2. Minneapolis TV
    • From their website: “MPLS.TV features both original and curated/submitted video content that highlights and champions the unique cultures that makes Minneapolis thrive.”
    • It’s actually awesome. I wish every city had one of these.
  3. Paper Darts
    • Minnesota Public Radio characterized this art+lit online magazine as “a breezy mix of short stories, poetry, reviews, and eye-popping graphics“. What’s great about them is that they also host events, every once in a while—so be sure to be on the lookout for those.


  4. Thrillist’s Minneapolis Bucketlist
    • Thrillist list of 50 things to do before you die in Minneapolis/Saint-paul
  5. 150+ Activity/Things to do
    • Great lay out, tons of options
  6. Explore Minnesota
    • Great info, tons of items.
  7. L’etoile Magazine
    • They used to operate from a blogspot blog, but now, they are packing a punch with their own website and many articles about the culture, music and film in Minneapolis.
  8. Shuflix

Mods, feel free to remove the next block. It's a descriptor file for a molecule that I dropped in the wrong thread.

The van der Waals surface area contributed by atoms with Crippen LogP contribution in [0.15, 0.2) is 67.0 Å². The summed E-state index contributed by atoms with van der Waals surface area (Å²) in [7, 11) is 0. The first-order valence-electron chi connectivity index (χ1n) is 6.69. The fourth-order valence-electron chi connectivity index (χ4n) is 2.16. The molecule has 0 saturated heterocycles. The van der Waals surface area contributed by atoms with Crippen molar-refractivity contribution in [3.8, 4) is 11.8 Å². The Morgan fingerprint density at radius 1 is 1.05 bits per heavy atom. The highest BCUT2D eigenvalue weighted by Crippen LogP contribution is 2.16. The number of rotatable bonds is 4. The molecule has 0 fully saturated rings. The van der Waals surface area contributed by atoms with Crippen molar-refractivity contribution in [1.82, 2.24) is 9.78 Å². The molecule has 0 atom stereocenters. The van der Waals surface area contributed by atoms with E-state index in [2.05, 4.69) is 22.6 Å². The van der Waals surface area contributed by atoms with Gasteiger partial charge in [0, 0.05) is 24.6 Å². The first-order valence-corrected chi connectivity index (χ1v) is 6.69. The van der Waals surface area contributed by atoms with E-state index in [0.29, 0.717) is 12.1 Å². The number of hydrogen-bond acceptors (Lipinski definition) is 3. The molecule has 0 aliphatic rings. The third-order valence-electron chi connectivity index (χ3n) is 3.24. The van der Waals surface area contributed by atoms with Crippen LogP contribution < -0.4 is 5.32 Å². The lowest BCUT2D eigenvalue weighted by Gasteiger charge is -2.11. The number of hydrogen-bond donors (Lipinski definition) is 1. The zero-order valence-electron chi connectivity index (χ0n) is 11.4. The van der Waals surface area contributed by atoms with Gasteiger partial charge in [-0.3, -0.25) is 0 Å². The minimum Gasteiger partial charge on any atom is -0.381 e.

• Although we are still growing our database, we still have tons and tons of events and activities for Minneapolis. If you are feeling spontaneous, using Shuflix for a day or night out with friends could be very fun 🙂 Our update will be rolling out soon, and when that happens, you won’t need to download an app to use Shuflix. That’s right! You’ll only need an internet connection.
  9. Groupon
    • Deals can be fun too!

4. Some Shuflix Items for Minneapolis

All items below were found with Shuflix. Because Shuflix grabs so much info, I’m only going to show you 3 items for events and venues.



“Movement/Resistance” Workshop
Led by Leslie Parker with live percussion by Taji Maalik Hill!

WHEN: Tuesday, January 3, 6:00-8:00 PM
WHERE: Pangea World Theater Studio | 711 West Lake St. #101, Minneapolis, MN 55408
COST: $10-$20 Sliding Scale | Sign up at the door

Join Parker on a dance experiment as she leads participants through a journey of memory, lineage and cross-cultural pollinating.

Dance experience is preferred. All levels welcomed. Please wear comfortable clothing for rigorous movement. POC and allies are strongly recommended and encouraged to attend.

This workshop is presented by Pangea's LSA! Open Ensemble series, opening company rehearsals and bringing performance skill-building trainings to the community. 

Link: https://www.facebook.com/events/1574794689204108/


What: Shorelines (Art Exhibit) 
When: December 3 2016 - January 21 2017